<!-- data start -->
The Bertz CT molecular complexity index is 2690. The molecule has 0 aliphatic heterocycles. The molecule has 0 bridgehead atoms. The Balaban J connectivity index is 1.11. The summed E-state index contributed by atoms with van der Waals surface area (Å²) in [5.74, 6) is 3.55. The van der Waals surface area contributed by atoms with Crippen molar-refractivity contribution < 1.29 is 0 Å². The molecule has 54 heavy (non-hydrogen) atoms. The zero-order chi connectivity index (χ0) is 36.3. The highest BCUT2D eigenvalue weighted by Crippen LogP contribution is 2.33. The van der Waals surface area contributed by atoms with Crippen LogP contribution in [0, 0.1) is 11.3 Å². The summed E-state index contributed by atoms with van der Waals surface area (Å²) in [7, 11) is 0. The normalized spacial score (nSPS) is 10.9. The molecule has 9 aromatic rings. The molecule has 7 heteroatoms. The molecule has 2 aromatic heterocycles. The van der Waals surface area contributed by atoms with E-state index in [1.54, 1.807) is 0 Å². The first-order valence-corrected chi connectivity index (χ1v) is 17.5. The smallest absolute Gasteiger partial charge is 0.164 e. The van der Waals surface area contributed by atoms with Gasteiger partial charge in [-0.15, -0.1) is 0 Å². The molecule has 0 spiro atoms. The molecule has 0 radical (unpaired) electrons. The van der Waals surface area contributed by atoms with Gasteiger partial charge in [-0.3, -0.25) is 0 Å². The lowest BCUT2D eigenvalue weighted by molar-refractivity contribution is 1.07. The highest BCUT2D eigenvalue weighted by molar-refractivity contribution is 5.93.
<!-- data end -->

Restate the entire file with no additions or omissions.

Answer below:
The Bertz CT molecular complexity index is 2690. The molecule has 0 aliphatic heterocycles. The molecule has 0 bridgehead atoms. The Balaban J connectivity index is 1.11. The summed E-state index contributed by atoms with van der Waals surface area (Å²) in [5.74, 6) is 3.55. The van der Waals surface area contributed by atoms with Crippen molar-refractivity contribution < 1.29 is 0 Å². The molecule has 54 heavy (non-hydrogen) atoms. The zero-order chi connectivity index (χ0) is 36.3. The highest BCUT2D eigenvalue weighted by Crippen LogP contribution is 2.33. The van der Waals surface area contributed by atoms with Crippen LogP contribution in [0, 0.1) is 11.3 Å². The summed E-state index contributed by atoms with van der Waals surface area (Å²) in [7, 11) is 0. The normalized spacial score (nSPS) is 10.9. The molecule has 9 aromatic rings. The molecule has 7 heteroatoms. The molecule has 2 aromatic heterocycles. The van der Waals surface area contributed by atoms with E-state index in [1.54, 1.807) is 0 Å². The first-order valence-corrected chi connectivity index (χ1v) is 17.5. The smallest absolute Gasteiger partial charge is 0.164 e. The van der Waals surface area contributed by atoms with Gasteiger partial charge in [-0.15, -0.1) is 0 Å². The molecule has 0 spiro atoms. The molecule has 0 radical (unpaired) electrons. The van der Waals surface area contributed by atoms with Gasteiger partial charge in [-0.3, -0.25) is 0 Å². The lowest BCUT2D eigenvalue weighted by molar-refractivity contribution is 1.07. The highest BCUT2D eigenvalue weighted by molar-refractivity contribution is 5.93.